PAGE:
Today’s Starting Goalies – November 6

Whether you’re interested for fantasy hockey reasons or just want to know which goalie your team is playing in a given day, we thought it might be helpful to share our best guesses (based on various previews from newspapers and Web sites plus our own instincts) on who might start each day.

7:00 PM ET games

Chicago @ Atlanta

Likely Chicago starter: Marty Turco (Source: Second City Hockey.)

Likely Atlanta starter: Ondrej Pavelec – It’s great to see him back from that scary collapse incident, now can he regain the starting role from Chris Mason? (Source: Chris Vivlamore.)

St. Louis @ Boston

Likely St. Louis starter: Jaroslav Halak – Halak will need to be sharp in this one, because neither team scores many goals. My guess is he’ll start since he earned a shutout in his last appearance on Thursday.

Likely Boston starter: Tuukka Rask – Tim Thomas was pulled from the Bruins’ last game against the Washington Capitals, so it sounds like Rask will start. (Source: Joe Haggerty.)

Philadelphia @ NY Islanders

Likely Philadelphia starter: Sergei Bobrovsky – He’s been on a nice enough streak that the Flyers broke the Bobrovsky-Brian Boucher rotation. We’ll see if he can keep it up. (Source: Frank Seravalli.)

Likely NY Islanders starter: Dwayne Roloson – After how poorly Rick DiPietro has been playing, Roloson might get a big chunk of the starts. (Source: Islanders Twitter page.)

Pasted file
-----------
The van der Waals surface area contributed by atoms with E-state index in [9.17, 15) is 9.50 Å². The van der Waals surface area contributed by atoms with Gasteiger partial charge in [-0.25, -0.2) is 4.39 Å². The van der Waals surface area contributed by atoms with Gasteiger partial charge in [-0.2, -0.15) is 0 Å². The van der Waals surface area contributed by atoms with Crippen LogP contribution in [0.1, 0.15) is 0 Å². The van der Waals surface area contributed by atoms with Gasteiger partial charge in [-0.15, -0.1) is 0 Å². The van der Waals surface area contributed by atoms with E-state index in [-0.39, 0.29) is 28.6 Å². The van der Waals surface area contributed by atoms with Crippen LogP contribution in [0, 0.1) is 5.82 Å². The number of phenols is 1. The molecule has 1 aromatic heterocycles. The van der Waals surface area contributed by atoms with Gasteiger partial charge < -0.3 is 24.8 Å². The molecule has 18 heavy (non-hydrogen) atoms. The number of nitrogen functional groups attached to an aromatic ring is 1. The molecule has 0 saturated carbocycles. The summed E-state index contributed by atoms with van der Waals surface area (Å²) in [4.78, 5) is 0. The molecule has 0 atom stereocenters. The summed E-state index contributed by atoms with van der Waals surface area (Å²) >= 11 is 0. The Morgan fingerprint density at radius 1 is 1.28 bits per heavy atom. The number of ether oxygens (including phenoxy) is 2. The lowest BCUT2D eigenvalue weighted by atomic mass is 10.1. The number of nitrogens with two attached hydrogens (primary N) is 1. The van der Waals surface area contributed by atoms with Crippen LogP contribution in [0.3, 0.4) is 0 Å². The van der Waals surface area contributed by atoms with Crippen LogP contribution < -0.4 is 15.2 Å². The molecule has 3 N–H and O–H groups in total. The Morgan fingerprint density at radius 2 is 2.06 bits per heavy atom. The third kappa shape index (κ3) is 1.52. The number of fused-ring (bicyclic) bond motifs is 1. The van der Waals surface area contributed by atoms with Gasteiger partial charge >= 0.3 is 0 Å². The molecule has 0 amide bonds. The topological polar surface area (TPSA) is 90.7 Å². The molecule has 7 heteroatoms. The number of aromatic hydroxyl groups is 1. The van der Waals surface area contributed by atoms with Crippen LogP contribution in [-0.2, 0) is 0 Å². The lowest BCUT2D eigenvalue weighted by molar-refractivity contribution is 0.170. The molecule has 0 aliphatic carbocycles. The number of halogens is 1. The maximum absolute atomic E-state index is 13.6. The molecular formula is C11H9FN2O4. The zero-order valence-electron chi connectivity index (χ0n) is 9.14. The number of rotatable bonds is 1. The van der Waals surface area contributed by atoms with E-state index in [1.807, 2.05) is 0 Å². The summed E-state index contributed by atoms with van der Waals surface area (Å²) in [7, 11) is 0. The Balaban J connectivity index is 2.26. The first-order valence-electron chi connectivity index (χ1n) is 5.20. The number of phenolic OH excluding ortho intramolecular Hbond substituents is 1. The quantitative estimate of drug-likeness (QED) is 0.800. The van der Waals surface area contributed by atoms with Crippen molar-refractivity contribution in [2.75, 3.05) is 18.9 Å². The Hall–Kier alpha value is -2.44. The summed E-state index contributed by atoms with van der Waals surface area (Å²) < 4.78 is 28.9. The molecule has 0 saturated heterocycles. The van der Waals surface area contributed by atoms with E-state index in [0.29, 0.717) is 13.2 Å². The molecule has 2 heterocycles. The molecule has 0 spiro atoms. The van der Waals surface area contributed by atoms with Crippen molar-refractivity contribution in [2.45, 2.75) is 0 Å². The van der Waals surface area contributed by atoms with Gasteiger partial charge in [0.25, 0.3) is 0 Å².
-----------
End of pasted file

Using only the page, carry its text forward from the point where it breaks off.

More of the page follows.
Ottawa @ Montreal

Likely Ottawa starter: Brian Elliott – The Senators have been on a roll lately, so Elliott should be rewarded for earning them some wins. (Source: Silver Seven Sens.)

Likely Montreal starter: Carey Price – Yet another start for Price tonight, which will be his 13th of the season. (Source: Habs Inside Out.)

Florida @ Carolina

Likely Florida starter: Tomas Vokoun – This one could go either way, since Vokoun was pulled from the first period of last night’s game. Start him with caution, as it’s just as likely Scott Clemmensen will play.

Likely Carolina starter: Cam Ward – It sounds like Ward will start back-to-back games for the Canes. (Source: Chip Alexander.)

Buffalo @ Toronto

Likely Buffalo starter: Patrick Lalime – With Ryan Miller on the mend, Lalime will probably play fairly often. (Source: Die by the Blade.)

Likely Toronto starter: J.S. Giguere – Something tells me both of these goalies wishes they had a time machine. (Source: Pension Plan Puppets.)

Minnesota @ Columbus

Likely Minnesota starter: Jose Theodore – Good to see the Minnesota Wild will give their expensive No. 1 a rest so their pricey backup can get some reps. (Source: Michael Russo.)

Likely Columbus starter: Mathieu Garon – He earned his second straight shutout in his last start, so he deserves this one. (Source: The Cannon.)